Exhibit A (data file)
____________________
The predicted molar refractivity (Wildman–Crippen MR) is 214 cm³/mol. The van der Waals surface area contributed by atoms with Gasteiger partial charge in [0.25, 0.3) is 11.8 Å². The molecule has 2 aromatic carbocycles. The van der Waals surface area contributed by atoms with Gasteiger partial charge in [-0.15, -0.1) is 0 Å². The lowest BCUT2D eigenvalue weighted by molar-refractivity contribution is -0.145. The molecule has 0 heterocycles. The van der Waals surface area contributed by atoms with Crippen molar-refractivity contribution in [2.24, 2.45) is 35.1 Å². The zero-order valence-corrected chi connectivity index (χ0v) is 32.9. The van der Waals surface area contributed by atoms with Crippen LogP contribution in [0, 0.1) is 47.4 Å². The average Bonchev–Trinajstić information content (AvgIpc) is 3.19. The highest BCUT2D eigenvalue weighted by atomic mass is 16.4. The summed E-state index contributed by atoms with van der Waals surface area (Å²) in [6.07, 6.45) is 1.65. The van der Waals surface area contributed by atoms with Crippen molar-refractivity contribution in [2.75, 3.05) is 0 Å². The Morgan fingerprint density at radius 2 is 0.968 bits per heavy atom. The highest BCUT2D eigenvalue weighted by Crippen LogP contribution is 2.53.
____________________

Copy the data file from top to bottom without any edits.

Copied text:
The predicted molar refractivity (Wildman–Crippen MR) is 214 cm³/mol. The van der Waals surface area contributed by atoms with Gasteiger partial charge in [0.25, 0.3) is 11.8 Å². The molecule has 2 aromatic carbocycles. The van der Waals surface area contributed by atoms with Gasteiger partial charge in [-0.15, -0.1) is 0 Å². The lowest BCUT2D eigenvalue weighted by molar-refractivity contribution is -0.145. The molecule has 0 heterocycles. The van der Waals surface area contributed by atoms with Crippen molar-refractivity contribution in [2.24, 2.45) is 35.1 Å². The zero-order valence-corrected chi connectivity index (χ0v) is 32.9. The van der Waals surface area contributed by atoms with Crippen LogP contribution in [0, 0.1) is 47.4 Å². The average Bonchev–Trinajstić information content (AvgIpc) is 3.19. The highest BCUT2D eigenvalue weighted by atomic mass is 16.4. The summed E-state index contributed by atoms with van der Waals surface area (Å²) in [6.07, 6.45) is 1.65. The van der Waals surface area contributed by atoms with Crippen molar-refractivity contribution in [2.75, 3.05) is 0 Å². The Morgan fingerprint density at radius 2 is 0.968 bits per heavy atom. The highest BCUT2D eigenvalue weighted by Crippen LogP contribution is 2.53.